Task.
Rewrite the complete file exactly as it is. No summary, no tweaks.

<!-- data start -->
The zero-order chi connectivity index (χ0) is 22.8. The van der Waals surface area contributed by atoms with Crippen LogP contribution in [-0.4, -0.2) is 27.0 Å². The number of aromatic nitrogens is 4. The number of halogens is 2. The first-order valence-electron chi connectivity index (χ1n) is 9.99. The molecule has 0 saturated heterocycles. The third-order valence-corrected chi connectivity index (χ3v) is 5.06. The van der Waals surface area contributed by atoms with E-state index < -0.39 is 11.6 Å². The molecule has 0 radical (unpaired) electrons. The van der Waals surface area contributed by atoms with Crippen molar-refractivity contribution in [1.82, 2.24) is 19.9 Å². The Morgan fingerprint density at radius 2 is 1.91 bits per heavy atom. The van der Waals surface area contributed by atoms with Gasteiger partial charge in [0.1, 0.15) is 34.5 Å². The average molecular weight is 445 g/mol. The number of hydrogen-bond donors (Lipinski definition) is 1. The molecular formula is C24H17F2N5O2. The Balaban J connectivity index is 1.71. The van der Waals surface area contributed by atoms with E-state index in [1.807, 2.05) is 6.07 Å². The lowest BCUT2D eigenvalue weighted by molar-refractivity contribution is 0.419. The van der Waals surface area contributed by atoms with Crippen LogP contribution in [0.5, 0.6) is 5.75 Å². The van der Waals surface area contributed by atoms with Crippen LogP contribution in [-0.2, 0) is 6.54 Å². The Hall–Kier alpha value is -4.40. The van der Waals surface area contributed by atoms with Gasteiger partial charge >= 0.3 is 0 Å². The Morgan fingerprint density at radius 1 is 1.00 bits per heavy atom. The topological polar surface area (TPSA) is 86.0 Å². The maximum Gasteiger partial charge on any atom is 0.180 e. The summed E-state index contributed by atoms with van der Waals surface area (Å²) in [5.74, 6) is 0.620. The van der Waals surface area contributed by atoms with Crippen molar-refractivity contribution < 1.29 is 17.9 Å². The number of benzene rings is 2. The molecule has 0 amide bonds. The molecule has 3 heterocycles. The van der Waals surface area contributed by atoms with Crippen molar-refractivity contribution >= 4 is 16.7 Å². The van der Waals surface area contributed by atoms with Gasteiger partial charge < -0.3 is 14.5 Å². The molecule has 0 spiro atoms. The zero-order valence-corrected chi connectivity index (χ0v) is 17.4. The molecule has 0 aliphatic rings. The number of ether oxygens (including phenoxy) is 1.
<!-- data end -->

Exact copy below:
The zero-order chi connectivity index (χ0) is 22.8. The van der Waals surface area contributed by atoms with Crippen LogP contribution in [-0.4, -0.2) is 27.0 Å². The number of aromatic nitrogens is 4. The number of halogens is 2. The first-order valence-electron chi connectivity index (χ1n) is 9.99. The molecule has 0 saturated heterocycles. The third-order valence-corrected chi connectivity index (χ3v) is 5.06. The van der Waals surface area contributed by atoms with E-state index < -0.39 is 11.6 Å². The molecule has 0 radical (unpaired) electrons. The van der Waals surface area contributed by atoms with Crippen molar-refractivity contribution in [1.82, 2.24) is 19.9 Å². The Morgan fingerprint density at radius 2 is 1.91 bits per heavy atom. The van der Waals surface area contributed by atoms with Gasteiger partial charge in [0.1, 0.15) is 34.5 Å². The average molecular weight is 445 g/mol. The number of hydrogen-bond donors (Lipinski definition) is 1. The molecular formula is C24H17F2N5O2. The Balaban J connectivity index is 1.71. The van der Waals surface area contributed by atoms with E-state index in [1.807, 2.05) is 6.07 Å². The lowest BCUT2D eigenvalue weighted by molar-refractivity contribution is 0.419. The van der Waals surface area contributed by atoms with Crippen LogP contribution in [0.5, 0.6) is 5.75 Å². The van der Waals surface area contributed by atoms with Crippen LogP contribution in [-0.2, 0) is 6.54 Å². The Hall–Kier alpha value is -4.40. The van der Waals surface area contributed by atoms with Gasteiger partial charge >= 0.3 is 0 Å². The Morgan fingerprint density at radius 1 is 1.00 bits per heavy atom. The topological polar surface area (TPSA) is 86.0 Å². The maximum Gasteiger partial charge on any atom is 0.180 e. The summed E-state index contributed by atoms with van der Waals surface area (Å²) in [5.74, 6) is 0.620. The van der Waals surface area contributed by atoms with Crippen molar-refractivity contribution < 1.29 is 17.9 Å². The number of benzene rings is 2. The molecule has 0 amide bonds. The molecule has 3 heterocycles. The van der Waals surface area contributed by atoms with Crippen molar-refractivity contribution >= 4 is 16.7 Å². The van der Waals surface area contributed by atoms with Gasteiger partial charge < -0.3 is 14.5 Å². The molecule has 0 spiro atoms. The zero-order valence-corrected chi connectivity index (χ0v) is 17.4. The molecule has 0 aliphatic rings. The number of ether oxygens (including phenoxy) is 1.